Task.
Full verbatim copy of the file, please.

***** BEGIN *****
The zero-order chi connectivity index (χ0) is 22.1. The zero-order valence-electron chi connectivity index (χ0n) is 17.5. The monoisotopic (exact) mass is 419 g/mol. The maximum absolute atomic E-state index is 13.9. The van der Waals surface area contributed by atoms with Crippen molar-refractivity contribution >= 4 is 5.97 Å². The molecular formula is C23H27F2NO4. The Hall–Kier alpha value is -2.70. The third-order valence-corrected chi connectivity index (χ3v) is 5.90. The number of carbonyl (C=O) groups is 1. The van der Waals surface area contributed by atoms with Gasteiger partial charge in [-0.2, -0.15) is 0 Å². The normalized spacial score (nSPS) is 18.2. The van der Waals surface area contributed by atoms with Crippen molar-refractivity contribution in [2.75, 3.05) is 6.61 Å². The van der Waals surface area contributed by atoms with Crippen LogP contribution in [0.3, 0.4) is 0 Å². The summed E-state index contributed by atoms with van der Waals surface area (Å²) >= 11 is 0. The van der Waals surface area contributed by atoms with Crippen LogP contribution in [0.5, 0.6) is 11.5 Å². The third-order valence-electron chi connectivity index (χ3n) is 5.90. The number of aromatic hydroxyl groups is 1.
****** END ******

The zero-order chi connectivity index (χ0) is 22.1. The zero-order valence-electron chi connectivity index (χ0n) is 17.5. The monoisotopic (exact) mass is 419 g/mol. The maximum absolute atomic E-state index is 13.9. The van der Waals surface area contributed by atoms with Crippen molar-refractivity contribution >= 4 is 5.97 Å². The molecular formula is C23H27F2NO4. The Hall–Kier alpha value is -2.70. The third-order valence-corrected chi connectivity index (χ3v) is 5.90. The number of carbonyl (C=O) groups is 1. The van der Waals surface area contributed by atoms with Gasteiger partial charge in [-0.2, -0.15) is 0 Å². The normalized spacial score (nSPS) is 18.2. The van der Waals surface area contributed by atoms with Crippen molar-refractivity contribution in [2.75, 3.05) is 6.61 Å². The van der Waals surface area contributed by atoms with Crippen LogP contribution in [0.3, 0.4) is 0 Å². The summed E-state index contributed by atoms with van der Waals surface area (Å²) >= 11 is 0. The van der Waals surface area contributed by atoms with Crippen LogP contribution in [0.5, 0.6) is 11.5 Å². The third-order valence-electron chi connectivity index (χ3n) is 5.90. The number of aromatic hydroxyl groups is 1.